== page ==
Like all other County Assemblies in Kenya, the Mandera County Assembly was created by the Constitution of Kenya 2010, and ope rationalized by the County Government Act No. 17 of 2012.
Article 176 (Chapter Eleven) of the Constitution of Kenya establishes County Governments consisting of a County Assembly and a County Executive. The Chapter further sets out the roles, functions and other matters relating to the membership and operations of the County Assembly.
Section 8 of the County Governments Act provides that the County Assembly shall vet and approve nominees for appointment to county public offices, perform the roles set out under Article 185 of the Constitution, approve the budget and expenditure of the county government in accordance with Article 207 of the Constitution, and the legislation contemplated in Article 220 (2) of the Constitution, guided by Articles 201 and 203 of the Constitution, approve the borrowing by the county government in accordance with Article 212 of the Constitution, approve county development planning and perform any other role as may be set out under the Constitution or legislation.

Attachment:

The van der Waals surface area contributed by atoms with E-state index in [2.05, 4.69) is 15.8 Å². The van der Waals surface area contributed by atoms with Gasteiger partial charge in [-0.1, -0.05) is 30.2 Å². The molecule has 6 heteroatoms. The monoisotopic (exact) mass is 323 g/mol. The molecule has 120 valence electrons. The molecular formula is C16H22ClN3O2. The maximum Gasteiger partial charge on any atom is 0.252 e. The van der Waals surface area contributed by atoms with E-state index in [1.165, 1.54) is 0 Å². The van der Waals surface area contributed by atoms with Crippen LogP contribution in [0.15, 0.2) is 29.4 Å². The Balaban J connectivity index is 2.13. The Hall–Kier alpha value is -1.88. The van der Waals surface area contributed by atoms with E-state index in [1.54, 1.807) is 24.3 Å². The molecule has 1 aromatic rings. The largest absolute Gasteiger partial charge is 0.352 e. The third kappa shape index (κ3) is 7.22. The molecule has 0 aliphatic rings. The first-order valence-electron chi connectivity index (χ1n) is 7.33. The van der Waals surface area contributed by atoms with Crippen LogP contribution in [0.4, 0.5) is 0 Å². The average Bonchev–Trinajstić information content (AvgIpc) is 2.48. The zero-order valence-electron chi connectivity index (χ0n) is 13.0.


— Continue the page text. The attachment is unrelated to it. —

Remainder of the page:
Article 185 of the Constitution provides for the legislative authority of county assemblies, vesting the legislative authority of a county and the exercise of that authority in its County Assembly. The Assembly has powers to make any laws that are necessary for, or incidental to, the effective performance of the functions and exercise of the powers of the county government under the Fourth Schedule. It also provides that a county Assembly, while respecting the principle of the separation of powers, may exercise oversight over the county executive committee and any other county executive organs. The Assembly also receives and approves plans and policies for the management and exploitation of the County’s resources and the development and management of its infrastructure and institutions. County Assemblies are expected to conduct oversight over the County Executive, which has been expanded greatly, with extended control over critical County processes such as the budgeting process, public appointment and County legislation among others.